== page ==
Donald Trump has already demonstrated his willingness to back out of scheduled debates and appearances. On Tuesday he indicated he is ready to do so once again.
The Republican presidential front-runner tweeted Tuesday a threat to pull out of a televised town hall in Wisconsin that is set to air Tuesday night on CNN. The apparent motivation is Trump’s frustration with what he considers unfair coverage of his campaign in comparison with his GOP rivals.
Wow, @CNN has nothing but my opponents on their shows. Really one-sided and unfair reporting. Maybe I shouldn’t do their town-hall tonight!
— Donald J. Trump (@realDonaldTrump) March 29, 2016
The three remaining GOP presidential candidates — Trump, Texas Sen. Ted Cruz and Ohio Gov. John Kasich — are scheduled to participate in the town hall event in Milwaukee, which kicks off at 8 p.m. EDT and runs until 11 p.m. CNN anchor Anderson Cooper is set to moderate at Milwaukee’s Riverside Theater. The Wisconsin primary is April 5.
In his tweet, Trump claims CNN has been giving his opponents excessive air time in comparison with his own campaign. But he may have other reasons to think the town hall might leave him unnecessarily vulnerable.
Trump took part in a contentious radio interview Monday with Milwaukee radio host Charlie Sykes, who asked if Trump was willing to apologize about recent controversial remarks the front-runner made about Cruz’s wife, Heidi, and Wisconsin Gov. Scott Walker. The exchange turned combative.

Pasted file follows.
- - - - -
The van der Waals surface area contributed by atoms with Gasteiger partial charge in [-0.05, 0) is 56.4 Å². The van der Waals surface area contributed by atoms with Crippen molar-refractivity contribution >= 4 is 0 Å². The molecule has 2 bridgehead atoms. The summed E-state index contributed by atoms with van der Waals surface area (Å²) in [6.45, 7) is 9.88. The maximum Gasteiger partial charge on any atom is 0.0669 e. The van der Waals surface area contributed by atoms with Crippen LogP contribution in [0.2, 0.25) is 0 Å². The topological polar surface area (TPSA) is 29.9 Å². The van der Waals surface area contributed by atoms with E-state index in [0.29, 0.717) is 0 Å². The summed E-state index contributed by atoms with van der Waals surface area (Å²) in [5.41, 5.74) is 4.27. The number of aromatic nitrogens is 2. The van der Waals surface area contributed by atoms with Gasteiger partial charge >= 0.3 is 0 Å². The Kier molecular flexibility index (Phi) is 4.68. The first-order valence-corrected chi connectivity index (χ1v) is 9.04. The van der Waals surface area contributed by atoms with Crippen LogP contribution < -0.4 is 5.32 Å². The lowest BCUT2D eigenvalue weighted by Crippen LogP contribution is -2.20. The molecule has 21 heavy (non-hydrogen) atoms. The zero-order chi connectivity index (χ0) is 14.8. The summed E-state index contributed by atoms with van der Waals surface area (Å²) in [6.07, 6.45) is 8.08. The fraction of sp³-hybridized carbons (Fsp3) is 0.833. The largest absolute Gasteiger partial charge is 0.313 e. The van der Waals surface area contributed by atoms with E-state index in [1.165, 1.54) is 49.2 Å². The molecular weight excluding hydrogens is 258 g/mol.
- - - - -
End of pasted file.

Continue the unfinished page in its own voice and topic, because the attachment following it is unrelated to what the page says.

“Obviously, I failed in my effort to introduce you to Wisconsin and our tradition of civility and decency by getting an apology from you for Heidi Cruz or for what you’ve said about Scott Walker,” Sykes said,Politico reported. Walker endorsed Cruz Tuesday.
Then on Tuesday, police charged Trump’s campaign manager Corey Lewandowski with misdemeanor battery following an incident with then-Breitbart reporter Michelle Fields at a March 8 rally.
The town hall, where Trump would face questions from Wisconsin voters directly, might seem like too much of a wild card to the candidate after the recent controversies. However, with 42 delegates at stake in the state’s April 5 primary, skipping the event would be a risky strategy.